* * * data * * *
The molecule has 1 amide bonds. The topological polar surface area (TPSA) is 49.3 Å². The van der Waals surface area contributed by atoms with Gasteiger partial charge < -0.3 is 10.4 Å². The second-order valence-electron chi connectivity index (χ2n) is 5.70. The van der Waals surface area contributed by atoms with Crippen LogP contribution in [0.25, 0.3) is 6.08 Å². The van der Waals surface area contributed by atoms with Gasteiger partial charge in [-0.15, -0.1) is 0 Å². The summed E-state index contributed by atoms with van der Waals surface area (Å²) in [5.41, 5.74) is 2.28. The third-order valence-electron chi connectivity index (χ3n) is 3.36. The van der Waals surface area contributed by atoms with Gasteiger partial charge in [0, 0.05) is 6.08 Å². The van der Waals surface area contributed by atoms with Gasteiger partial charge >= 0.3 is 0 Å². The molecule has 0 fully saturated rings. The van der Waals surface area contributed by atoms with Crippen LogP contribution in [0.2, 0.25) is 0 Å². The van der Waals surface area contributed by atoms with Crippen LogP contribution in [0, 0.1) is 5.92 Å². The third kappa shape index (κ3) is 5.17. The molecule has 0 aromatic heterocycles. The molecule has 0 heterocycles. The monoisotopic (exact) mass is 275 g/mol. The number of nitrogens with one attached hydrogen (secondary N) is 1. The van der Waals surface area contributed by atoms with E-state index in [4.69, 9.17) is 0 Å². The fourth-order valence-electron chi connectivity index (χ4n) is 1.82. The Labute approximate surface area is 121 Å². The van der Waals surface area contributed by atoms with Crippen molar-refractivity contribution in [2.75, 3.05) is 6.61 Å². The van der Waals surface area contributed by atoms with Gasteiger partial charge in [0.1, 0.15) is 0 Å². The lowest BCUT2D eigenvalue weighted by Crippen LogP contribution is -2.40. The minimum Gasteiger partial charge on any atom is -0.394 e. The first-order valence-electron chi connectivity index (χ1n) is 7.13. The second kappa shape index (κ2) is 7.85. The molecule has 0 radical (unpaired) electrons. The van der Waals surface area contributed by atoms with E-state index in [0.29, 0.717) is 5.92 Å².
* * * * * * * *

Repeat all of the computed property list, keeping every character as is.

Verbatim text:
The molecule has 1 amide bonds. The topological polar surface area (TPSA) is 49.3 Å². The van der Waals surface area contributed by atoms with Gasteiger partial charge < -0.3 is 10.4 Å². The second-order valence-electron chi connectivity index (χ2n) is 5.70. The van der Waals surface area contributed by atoms with Crippen LogP contribution in [0.25, 0.3) is 6.08 Å². The van der Waals surface area contributed by atoms with Gasteiger partial charge in [-0.15, -0.1) is 0 Å². The summed E-state index contributed by atoms with van der Waals surface area (Å²) in [5.41, 5.74) is 2.28. The third-order valence-electron chi connectivity index (χ3n) is 3.36. The van der Waals surface area contributed by atoms with Gasteiger partial charge in [0, 0.05) is 6.08 Å². The van der Waals surface area contributed by atoms with Gasteiger partial charge >= 0.3 is 0 Å². The molecule has 0 fully saturated rings. The van der Waals surface area contributed by atoms with Crippen LogP contribution in [0.2, 0.25) is 0 Å². The van der Waals surface area contributed by atoms with Crippen LogP contribution in [0, 0.1) is 5.92 Å². The third kappa shape index (κ3) is 5.17. The molecule has 0 aromatic heterocycles. The molecule has 0 heterocycles. The monoisotopic (exact) mass is 275 g/mol. The number of nitrogens with one attached hydrogen (secondary N) is 1. The van der Waals surface area contributed by atoms with E-state index in [4.69, 9.17) is 0 Å². The fourth-order valence-electron chi connectivity index (χ4n) is 1.82. The Labute approximate surface area is 121 Å². The van der Waals surface area contributed by atoms with Crippen molar-refractivity contribution in [2.75, 3.05) is 6.61 Å². The van der Waals surface area contributed by atoms with Gasteiger partial charge in [0.1, 0.15) is 0 Å². The lowest BCUT2D eigenvalue weighted by Crippen LogP contribution is -2.40. The minimum Gasteiger partial charge on any atom is -0.394 e. The first-order valence-electron chi connectivity index (χ1n) is 7.13. The second kappa shape index (κ2) is 7.85. The molecule has 0 radical (unpaired) electrons. The van der Waals surface area contributed by atoms with E-state index in [0.29, 0.717) is 5.92 Å².